Conceptualizing Landscapes Through Language: The Role of Native Language and Expertise in the Representation of Waterbody Related Terms.
Purves RS., Striedl P., Kong I., Majid A.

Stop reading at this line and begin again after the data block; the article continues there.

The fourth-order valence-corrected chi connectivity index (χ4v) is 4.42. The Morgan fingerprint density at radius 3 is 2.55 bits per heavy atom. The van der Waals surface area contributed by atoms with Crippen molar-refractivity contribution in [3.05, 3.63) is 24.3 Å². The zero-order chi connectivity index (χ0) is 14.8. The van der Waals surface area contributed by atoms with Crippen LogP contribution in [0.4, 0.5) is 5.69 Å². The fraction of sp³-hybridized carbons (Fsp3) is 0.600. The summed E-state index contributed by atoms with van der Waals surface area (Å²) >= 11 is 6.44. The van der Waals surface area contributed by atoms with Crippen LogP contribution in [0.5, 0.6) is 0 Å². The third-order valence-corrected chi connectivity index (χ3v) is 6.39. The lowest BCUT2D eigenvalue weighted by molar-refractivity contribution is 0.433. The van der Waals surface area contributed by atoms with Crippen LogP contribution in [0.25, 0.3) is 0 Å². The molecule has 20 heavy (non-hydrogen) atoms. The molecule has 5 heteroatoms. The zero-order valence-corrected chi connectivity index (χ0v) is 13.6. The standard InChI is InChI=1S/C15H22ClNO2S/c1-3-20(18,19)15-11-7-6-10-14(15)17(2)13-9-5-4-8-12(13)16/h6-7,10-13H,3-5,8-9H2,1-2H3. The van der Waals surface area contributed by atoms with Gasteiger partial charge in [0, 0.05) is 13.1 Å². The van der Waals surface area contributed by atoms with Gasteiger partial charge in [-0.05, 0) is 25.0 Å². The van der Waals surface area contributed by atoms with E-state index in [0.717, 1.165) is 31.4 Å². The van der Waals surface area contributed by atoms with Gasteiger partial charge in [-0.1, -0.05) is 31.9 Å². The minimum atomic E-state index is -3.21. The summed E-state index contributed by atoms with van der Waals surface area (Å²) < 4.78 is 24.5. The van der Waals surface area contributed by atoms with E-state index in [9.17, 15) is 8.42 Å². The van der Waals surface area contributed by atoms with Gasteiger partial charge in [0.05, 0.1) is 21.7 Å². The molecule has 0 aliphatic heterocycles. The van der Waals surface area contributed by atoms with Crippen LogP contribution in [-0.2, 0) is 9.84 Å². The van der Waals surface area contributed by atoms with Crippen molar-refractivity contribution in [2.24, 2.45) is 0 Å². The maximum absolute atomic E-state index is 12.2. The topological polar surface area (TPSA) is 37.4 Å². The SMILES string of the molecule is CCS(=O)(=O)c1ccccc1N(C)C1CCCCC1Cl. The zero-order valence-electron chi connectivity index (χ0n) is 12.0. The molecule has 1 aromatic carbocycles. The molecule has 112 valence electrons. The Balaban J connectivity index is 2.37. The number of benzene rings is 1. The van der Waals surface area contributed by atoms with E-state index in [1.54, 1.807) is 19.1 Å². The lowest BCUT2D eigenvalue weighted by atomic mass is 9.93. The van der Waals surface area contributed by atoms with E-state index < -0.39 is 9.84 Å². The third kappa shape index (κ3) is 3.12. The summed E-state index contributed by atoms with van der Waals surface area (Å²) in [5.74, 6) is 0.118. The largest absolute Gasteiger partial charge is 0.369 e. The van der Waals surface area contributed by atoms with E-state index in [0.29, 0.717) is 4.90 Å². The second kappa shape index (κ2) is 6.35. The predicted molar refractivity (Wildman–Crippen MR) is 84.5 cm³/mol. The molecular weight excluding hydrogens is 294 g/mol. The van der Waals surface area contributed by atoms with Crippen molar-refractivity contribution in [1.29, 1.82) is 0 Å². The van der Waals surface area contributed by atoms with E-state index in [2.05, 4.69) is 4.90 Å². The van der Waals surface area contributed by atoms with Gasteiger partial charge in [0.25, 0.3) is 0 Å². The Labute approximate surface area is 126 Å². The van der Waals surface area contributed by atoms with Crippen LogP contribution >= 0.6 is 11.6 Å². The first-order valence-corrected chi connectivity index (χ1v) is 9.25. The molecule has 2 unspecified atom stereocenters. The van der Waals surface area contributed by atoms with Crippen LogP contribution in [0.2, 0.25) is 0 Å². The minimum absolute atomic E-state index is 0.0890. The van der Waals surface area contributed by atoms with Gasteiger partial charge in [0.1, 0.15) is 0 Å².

Landscapes are essential to human life: they provide a multitude of material (food, water, pollination) and nonmaterial (beauty, tranquility, recreation) values. Their importance is enshrined in international conventions and treaties, committing signatories to protecting, monitoring, and managing all landscapes. Yet, relatively little is known about how people conceptualize "landscape" and its constituents. There is emerging evidence that conceptualizations of landscape entities may influence landscape management. This in turn raises the question as to how people speaking different languages, and with differing levels of expertise, may differ in conceptualizing landscape domains as a whole. In this paper, we investigated how people conceptualize landscape-related terms in a specific domain-waterbodies-by comparing German and English-speaking experts and nonexperts. We identified commonly used waterbody terms in sustainability discourses in both languages, and used those terms to collect sensory, motor, and affective ratings from participants. Speakers of all groups appear to conceptualize the domain of waterbody terms in comparable ways. Nevertheless, we uncovered subtle differences across languages for nonexperts. For example, there were differences in which waterbodies were associated with calm happiness in each language. In addition, olfaction seemingly plays a role in English speakers' conceptualization of waterbodies, but not German speakers. Taken together, this suggests the ways in which people relate to landscape although shared in many respects may also be shaped in part by their specific language and culture.